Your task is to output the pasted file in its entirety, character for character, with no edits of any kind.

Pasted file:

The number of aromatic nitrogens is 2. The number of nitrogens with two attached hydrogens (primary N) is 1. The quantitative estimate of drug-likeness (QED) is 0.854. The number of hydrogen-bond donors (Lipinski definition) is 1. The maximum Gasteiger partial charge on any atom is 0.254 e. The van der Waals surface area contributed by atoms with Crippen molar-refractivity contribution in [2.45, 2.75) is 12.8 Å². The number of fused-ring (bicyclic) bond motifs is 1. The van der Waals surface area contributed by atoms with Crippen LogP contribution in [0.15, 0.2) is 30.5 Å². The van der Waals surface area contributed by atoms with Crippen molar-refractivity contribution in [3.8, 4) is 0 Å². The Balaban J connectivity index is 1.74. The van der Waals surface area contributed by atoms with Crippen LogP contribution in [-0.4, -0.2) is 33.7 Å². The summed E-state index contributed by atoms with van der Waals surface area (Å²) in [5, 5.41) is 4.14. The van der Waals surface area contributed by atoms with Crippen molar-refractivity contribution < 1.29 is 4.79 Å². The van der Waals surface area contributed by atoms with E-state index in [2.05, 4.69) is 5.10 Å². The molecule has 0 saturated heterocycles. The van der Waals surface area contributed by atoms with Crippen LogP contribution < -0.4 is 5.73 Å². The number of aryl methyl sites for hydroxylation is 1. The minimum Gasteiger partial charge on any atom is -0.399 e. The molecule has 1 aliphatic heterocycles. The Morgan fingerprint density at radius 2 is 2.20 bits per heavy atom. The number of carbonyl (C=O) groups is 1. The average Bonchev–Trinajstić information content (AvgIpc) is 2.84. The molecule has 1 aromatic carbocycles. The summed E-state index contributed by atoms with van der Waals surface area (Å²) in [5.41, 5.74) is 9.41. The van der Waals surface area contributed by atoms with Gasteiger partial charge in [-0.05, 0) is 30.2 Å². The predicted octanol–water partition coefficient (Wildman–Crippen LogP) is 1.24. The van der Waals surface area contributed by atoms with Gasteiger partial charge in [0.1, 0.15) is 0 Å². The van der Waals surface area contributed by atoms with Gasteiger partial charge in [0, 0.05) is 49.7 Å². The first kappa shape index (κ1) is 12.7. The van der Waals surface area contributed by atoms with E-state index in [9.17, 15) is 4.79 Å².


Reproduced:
The number of aromatic nitrogens is 2. The number of nitrogens with two attached hydrogens (primary N) is 1. The quantitative estimate of drug-likeness (QED) is 0.854. The number of hydrogen-bond donors (Lipinski definition) is 1. The maximum Gasteiger partial charge on any atom is 0.254 e. The van der Waals surface area contributed by atoms with Crippen molar-refractivity contribution in [2.45, 2.75) is 12.8 Å². The number of fused-ring (bicyclic) bond motifs is 1. The van der Waals surface area contributed by atoms with Crippen LogP contribution in [0.15, 0.2) is 30.5 Å². The van der Waals surface area contributed by atoms with Crippen molar-refractivity contribution in [3.8, 4) is 0 Å². The Balaban J connectivity index is 1.74. The van der Waals surface area contributed by atoms with Crippen LogP contribution in [-0.4, -0.2) is 33.7 Å². The summed E-state index contributed by atoms with van der Waals surface area (Å²) in [5, 5.41) is 4.14. The van der Waals surface area contributed by atoms with Crippen molar-refractivity contribution < 1.29 is 4.79 Å². The van der Waals surface area contributed by atoms with E-state index in [2.05, 4.69) is 5.10 Å². The molecule has 0 saturated heterocycles. The van der Waals surface area contributed by atoms with Crippen LogP contribution < -0.4 is 5.73 Å². The number of aryl methyl sites for hydroxylation is 1. The minimum Gasteiger partial charge on any atom is -0.399 e. The molecule has 1 aliphatic heterocycles. The Morgan fingerprint density at radius 2 is 2.20 bits per heavy atom. The number of carbonyl (C=O) groups is 1. The average Bonchev–Trinajstić information content (AvgIpc) is 2.84. The molecule has 1 aromatic carbocycles. The summed E-state index contributed by atoms with van der Waals surface area (Å²) in [5.41, 5.74) is 9.41. The van der Waals surface area contributed by atoms with Gasteiger partial charge in [-0.05, 0) is 30.2 Å². The predicted octanol–water partition coefficient (Wildman–Crippen LogP) is 1.24. The van der Waals surface area contributed by atoms with Gasteiger partial charge in [0.1, 0.15) is 0 Å². The van der Waals surface area contributed by atoms with Gasteiger partial charge in [0, 0.05) is 49.7 Å². The first kappa shape index (κ1) is 12.7. The van der Waals surface area contributed by atoms with E-state index in [9.17, 15) is 4.79 Å².